Kyrgyzstan tightens screws on media freedom
Kyrgyzstan has brought two media outlets to a halt – independent news portal “Stan.TV” and opposition newspaper “Forum”. The opposition claims the move is yet another attack on the freedom of press in the country.
On Thursday, Kyrgyz financial police closed down Stan.TV’s operations after seizing its office equipment. The news portal was allegedly using unlicensed software and had also brought $200,000 into the country undeclared, Interfax agency reports citing the police’s press service. The officials claim everything was done in accordance with Kyrgyz laws.
However, the TV channel’s staff and the opposition are confident the move is nothing less than “an outrage” and is an attempt to put pressure on the freedom of media in the country. “The independent company has openly criticized burning social and political issues in Kyrgyzstan,” the statement on the Stan.TV website reads.
Also, the journalists asked “governments of democratic countries and leaders of international organizations” for support.
Determined human rights groups visited the United Nation’s mission in the capital Bishkek to inform the organization about the events and to ask for support. The timing is perfect as UN Secretary General Ban Ki-moon – who is currently on a trip to Central Asia – is due to arrive in the republic later this week.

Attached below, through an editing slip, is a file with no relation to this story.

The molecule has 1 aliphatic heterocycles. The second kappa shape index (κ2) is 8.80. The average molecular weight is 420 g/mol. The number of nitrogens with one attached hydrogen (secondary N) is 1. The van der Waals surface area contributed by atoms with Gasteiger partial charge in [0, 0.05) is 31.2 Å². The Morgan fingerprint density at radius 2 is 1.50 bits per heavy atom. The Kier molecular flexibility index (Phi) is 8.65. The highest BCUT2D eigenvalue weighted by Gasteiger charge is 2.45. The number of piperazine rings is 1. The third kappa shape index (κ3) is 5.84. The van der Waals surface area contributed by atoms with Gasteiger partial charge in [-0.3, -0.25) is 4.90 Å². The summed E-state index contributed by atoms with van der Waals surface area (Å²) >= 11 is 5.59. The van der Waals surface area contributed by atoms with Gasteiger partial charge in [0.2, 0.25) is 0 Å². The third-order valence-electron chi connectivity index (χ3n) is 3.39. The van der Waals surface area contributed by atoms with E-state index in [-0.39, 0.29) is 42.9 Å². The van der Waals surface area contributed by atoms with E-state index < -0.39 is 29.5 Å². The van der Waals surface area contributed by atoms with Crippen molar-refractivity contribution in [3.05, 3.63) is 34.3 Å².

Prior to his visit, Human Rights Watch urged the UN chief to promote better implementation of human rights in the region.
Meanwhile, the Kyrgyz opposition promised not to let the chips fall where they may and to organize a congress aimed at making society aware of the human rights situation in the former Soviet state. The pressure on Stan.TV, the network stated, will be topping the agenda.
On Wednesday, a Bishkek court ruled to suspend the activities of opposition newspaper “Forum”, Ferghana.ru reported. According to prosecutors, the paper breached the law by publishing an article that “called for a violent overthrow of the constitutional order or violation of the territorial sovereignty of Kyrgyzstan.”
It was not the first time that the newspaper has drawn the authorities’ attention. In the middle of March, all copies of Forum were confiscated by police before an anti-government rally. The reason for that, Ferghana news site wrote, was that the newspaper contained information on the time of the meeting, its agenda and comments of opposition leaders on the economic and political situation in Kyrgyzstan.